- The high emotional stakes: Successful young adult books have one thing in common. The emotional stakes are very high. For example, the fate of the world lay in the hands of the teenage protagonists. It creates an emotional intensity that matches the raging hormones of the teenage audience. For example, in The Hunger Games (2008) by Suzanne Collins, teenagers have to fight each other to death on a reality T.V. show.
- The point of view: Usually, young adult books are written in the first-person narrative. It is because teenagers like to read about other teenagers. If written in the third person, then it is a very sympathetic third-person point of view. For example, in The Hate U Give (2017) covers serious issues from the perspective of the teenage female protagonist.
- The absence of adult figures: In young adult stories, adults usually stay out of the main action so that the young adults can take center stage and accomplish the work they have to do. For example, in the Lord of the Flies (1954), the children would not have started hunting had an adult been around. If adults do appear, they are mentors and not parents, and the teen has to sort out their own problems.
- The fast-paced narrative: Young adult fiction is fast-paced. The teens, the primary audience, read for entertainment. Without a quick pace, they will not be willing to wait patiently for the action to unfold. The quick pace is also why there are a limited number of characters and fewer narrative events. Also, the language flows naturally, so you might want to incorporate informal everyday language. The trendy and popular language is often important in young adult fiction.
- The variety of genres: The young adult category includes several genres in it. Young adults are interested in non-fiction, poetry, drama, science fiction, historical fiction, and even graphic novels.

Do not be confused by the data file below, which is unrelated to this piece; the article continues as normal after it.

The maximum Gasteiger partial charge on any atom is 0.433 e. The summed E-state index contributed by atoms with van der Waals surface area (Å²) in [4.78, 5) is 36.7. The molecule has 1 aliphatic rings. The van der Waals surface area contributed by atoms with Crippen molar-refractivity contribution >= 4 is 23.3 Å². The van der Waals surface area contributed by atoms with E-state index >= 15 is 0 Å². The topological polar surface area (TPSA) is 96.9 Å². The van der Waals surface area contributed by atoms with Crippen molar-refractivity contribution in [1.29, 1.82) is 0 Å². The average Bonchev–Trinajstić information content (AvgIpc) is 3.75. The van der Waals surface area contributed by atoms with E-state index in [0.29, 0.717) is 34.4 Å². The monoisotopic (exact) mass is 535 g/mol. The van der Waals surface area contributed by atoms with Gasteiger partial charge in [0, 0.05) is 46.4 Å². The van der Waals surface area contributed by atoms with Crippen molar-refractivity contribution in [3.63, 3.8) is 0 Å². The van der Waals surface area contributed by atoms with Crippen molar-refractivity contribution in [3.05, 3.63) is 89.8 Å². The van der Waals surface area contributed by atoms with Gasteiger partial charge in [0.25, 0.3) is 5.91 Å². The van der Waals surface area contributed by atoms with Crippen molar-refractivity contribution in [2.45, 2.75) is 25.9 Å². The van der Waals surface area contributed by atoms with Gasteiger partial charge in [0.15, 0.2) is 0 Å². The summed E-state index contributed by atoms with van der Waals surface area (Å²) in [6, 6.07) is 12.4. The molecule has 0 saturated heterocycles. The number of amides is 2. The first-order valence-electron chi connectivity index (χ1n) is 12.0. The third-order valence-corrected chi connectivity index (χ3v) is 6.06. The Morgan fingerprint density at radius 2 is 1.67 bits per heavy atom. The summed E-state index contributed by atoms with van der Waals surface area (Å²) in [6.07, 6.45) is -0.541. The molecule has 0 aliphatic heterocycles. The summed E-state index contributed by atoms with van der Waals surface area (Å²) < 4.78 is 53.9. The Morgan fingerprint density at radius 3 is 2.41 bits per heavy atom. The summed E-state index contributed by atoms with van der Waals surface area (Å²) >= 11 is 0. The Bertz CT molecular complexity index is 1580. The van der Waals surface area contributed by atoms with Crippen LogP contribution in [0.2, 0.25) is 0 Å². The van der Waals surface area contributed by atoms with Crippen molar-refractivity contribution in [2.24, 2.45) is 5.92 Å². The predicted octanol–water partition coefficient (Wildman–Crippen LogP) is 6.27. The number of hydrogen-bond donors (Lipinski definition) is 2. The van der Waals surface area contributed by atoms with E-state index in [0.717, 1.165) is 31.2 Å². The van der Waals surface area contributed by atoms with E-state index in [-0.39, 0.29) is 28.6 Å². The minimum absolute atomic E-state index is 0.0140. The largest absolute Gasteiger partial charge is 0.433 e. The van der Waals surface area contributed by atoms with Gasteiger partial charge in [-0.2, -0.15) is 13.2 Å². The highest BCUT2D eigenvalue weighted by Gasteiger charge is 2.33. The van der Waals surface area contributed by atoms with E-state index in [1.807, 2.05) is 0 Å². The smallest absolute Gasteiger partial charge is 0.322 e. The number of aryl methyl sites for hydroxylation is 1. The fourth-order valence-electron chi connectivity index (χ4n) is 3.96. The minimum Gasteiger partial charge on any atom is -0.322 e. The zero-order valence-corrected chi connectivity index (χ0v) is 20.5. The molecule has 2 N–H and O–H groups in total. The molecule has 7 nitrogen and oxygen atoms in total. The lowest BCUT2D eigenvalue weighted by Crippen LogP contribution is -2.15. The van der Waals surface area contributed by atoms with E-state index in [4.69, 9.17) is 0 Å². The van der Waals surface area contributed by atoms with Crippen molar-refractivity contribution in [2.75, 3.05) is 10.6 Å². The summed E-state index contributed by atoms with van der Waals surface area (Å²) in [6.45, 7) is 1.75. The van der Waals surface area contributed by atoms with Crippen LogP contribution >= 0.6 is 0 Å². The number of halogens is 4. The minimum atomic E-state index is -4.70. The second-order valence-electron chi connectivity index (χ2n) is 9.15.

- The mood is optimistic, and characters make worthy achievements: Young adults in young adult books know what they are doing, and often more than adults do. It appeals to the readers. Teenage is a very crucial time in terms of the development of an individual’s personality. The books show young adult characters making decisions and solving challenging problems, which is very attractive to young adult readers.
Recurring Themes in Young Adult Fiction
You know the features of young adult literature. Now let’s look at some popular themes which keep appearing in young adult fiction.
- Coming of age: The transition from childhood to adulthood is a popular theme in young adult fiction. The protagonist faces many problems or challenges which are connected to this transition. They face emotional change, either alone or with the help of others. Examples: The Perks of Being a Wallflower by Stephen Chbosky, Holes by Louis Sachar.
- Building relationships: Another popular theme in young adult fiction is building relationships. The protagonist faces many trials and difficulties which they could not overcome without the help of their family and friends. Usually, the relationship between the main character and their close circle of parents and friends start out being weak and becomes stronger as they overcome their problems. Examples: The Secret Garden by Frances Hodgson Burnett, Tom’s Midnight Garden by Philippa Pearce.
- Self-discovery: In young adult fiction, a popular theme is of self-discovery. The protagonist faces many obstacles and overcomes them and, through this process, learns about themselves. He or she questions existing norms and seeks to find a way by themselves, making them their own person. It inspires others to follow them. Examples: The Lion, the Witch, and the Wardrobe by C.S. Lewis Searching for God in the Garbage by Bracha Goetz.
- Dealing with loss: Young adult fiction often addresses uncomfortable topics like losing someone or something special. Sometimes that could be an animal, a thing, or a person. This loss is not always death. It could also be a missing parent and the loss of close emotional bonds. The story tells us the way the protagonist heals this loss and learns from it. Examples: Tell The Wolves I’m Home by Carol Rifka Brunt, The Astonishing Color of After by Emily X. R. Pan.